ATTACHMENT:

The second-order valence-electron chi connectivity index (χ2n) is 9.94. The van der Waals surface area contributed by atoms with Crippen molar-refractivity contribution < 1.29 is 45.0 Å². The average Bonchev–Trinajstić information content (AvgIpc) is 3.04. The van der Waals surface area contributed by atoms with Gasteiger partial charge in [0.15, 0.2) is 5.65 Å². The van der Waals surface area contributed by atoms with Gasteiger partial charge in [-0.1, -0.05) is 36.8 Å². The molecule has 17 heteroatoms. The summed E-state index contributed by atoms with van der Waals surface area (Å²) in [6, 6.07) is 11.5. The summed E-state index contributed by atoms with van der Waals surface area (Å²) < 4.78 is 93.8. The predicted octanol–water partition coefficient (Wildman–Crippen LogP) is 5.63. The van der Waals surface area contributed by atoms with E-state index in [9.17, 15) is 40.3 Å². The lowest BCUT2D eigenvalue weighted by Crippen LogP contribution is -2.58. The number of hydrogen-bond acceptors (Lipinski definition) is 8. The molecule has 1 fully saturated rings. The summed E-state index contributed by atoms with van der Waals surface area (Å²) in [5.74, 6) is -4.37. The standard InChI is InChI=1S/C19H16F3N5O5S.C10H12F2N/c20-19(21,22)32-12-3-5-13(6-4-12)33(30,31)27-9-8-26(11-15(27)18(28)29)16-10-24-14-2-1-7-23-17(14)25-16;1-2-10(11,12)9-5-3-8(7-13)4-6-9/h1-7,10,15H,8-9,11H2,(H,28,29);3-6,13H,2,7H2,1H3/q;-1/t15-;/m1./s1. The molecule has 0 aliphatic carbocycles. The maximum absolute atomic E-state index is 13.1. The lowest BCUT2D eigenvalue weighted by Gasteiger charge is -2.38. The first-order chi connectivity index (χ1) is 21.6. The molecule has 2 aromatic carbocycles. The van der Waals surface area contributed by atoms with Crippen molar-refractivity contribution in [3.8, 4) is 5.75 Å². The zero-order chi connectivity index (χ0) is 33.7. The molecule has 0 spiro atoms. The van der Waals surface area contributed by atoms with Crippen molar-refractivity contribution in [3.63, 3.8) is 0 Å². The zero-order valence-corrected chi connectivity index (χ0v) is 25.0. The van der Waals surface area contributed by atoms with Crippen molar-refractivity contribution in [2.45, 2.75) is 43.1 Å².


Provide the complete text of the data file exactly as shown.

The second-order valence-electron chi connectivity index (χ2n) is 9.94. The van der Waals surface area contributed by atoms with Crippen molar-refractivity contribution < 1.29 is 45.0 Å². The average Bonchev–Trinajstić information content (AvgIpc) is 3.04. The van der Waals surface area contributed by atoms with Gasteiger partial charge in [0.15, 0.2) is 5.65 Å². The van der Waals surface area contributed by atoms with Gasteiger partial charge in [-0.1, -0.05) is 36.8 Å². The molecule has 17 heteroatoms. The summed E-state index contributed by atoms with van der Waals surface area (Å²) in [6, 6.07) is 11.5. The summed E-state index contributed by atoms with van der Waals surface area (Å²) < 4.78 is 93.8. The predicted octanol–water partition coefficient (Wildman–Crippen LogP) is 5.63. The van der Waals surface area contributed by atoms with E-state index in [9.17, 15) is 40.3 Å². The lowest BCUT2D eigenvalue weighted by Crippen LogP contribution is -2.58. The number of hydrogen-bond acceptors (Lipinski definition) is 8. The molecule has 1 fully saturated rings. The summed E-state index contributed by atoms with van der Waals surface area (Å²) in [5.74, 6) is -4.37. The standard InChI is InChI=1S/C19H16F3N5O5S.C10H12F2N/c20-19(21,22)32-12-3-5-13(6-4-12)33(30,31)27-9-8-26(11-15(27)18(28)29)16-10-24-14-2-1-7-23-17(14)25-16;1-2-10(11,12)9-5-3-8(7-13)4-6-9/h1-7,10,15H,8-9,11H2,(H,28,29);3-6,13H,2,7H2,1H3/q;-1/t15-;/m1./s1. The molecule has 0 aliphatic carbocycles. The maximum absolute atomic E-state index is 13.1. The lowest BCUT2D eigenvalue weighted by Gasteiger charge is -2.38. The first-order chi connectivity index (χ1) is 21.6. The molecule has 2 aromatic carbocycles. The van der Waals surface area contributed by atoms with Crippen molar-refractivity contribution in [3.8, 4) is 5.75 Å². The zero-order chi connectivity index (χ0) is 33.7. The molecule has 0 spiro atoms. The van der Waals surface area contributed by atoms with Crippen molar-refractivity contribution in [3.63, 3.8) is 0 Å². The zero-order valence-corrected chi connectivity index (χ0v) is 25.0. The van der Waals surface area contributed by atoms with Crippen molar-refractivity contribution in [2.45, 2.75) is 43.1 Å².